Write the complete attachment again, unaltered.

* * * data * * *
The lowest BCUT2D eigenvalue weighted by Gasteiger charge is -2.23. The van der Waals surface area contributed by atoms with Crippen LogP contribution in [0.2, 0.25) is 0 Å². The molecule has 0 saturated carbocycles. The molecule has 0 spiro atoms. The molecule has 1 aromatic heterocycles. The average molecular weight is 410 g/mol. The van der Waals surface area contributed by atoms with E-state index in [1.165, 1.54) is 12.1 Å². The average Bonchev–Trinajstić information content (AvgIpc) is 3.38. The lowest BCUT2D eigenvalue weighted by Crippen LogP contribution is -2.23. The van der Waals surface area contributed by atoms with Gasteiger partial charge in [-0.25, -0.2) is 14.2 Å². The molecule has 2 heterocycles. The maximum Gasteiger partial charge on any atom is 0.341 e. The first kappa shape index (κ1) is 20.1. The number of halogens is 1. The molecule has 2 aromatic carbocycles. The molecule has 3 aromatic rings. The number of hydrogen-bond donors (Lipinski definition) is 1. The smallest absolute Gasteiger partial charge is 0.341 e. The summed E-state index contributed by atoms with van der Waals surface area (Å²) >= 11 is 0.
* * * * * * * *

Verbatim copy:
The lowest BCUT2D eigenvalue weighted by Gasteiger charge is -2.23. The van der Waals surface area contributed by atoms with Crippen LogP contribution in [0.2, 0.25) is 0 Å². The molecule has 0 saturated carbocycles. The molecule has 0 spiro atoms. The molecule has 1 aromatic heterocycles. The average molecular weight is 410 g/mol. The van der Waals surface area contributed by atoms with E-state index in [1.165, 1.54) is 12.1 Å². The average Bonchev–Trinajstić information content (AvgIpc) is 3.38. The lowest BCUT2D eigenvalue weighted by Crippen LogP contribution is -2.23. The van der Waals surface area contributed by atoms with Gasteiger partial charge in [-0.25, -0.2) is 14.2 Å². The molecule has 2 heterocycles. The maximum Gasteiger partial charge on any atom is 0.341 e. The first kappa shape index (κ1) is 20.1. The number of halogens is 1. The molecule has 2 aromatic carbocycles. The molecule has 3 aromatic rings. The number of hydrogen-bond donors (Lipinski definition) is 1. The smallest absolute Gasteiger partial charge is 0.341 e. The summed E-state index contributed by atoms with van der Waals surface area (Å²) >= 11 is 0.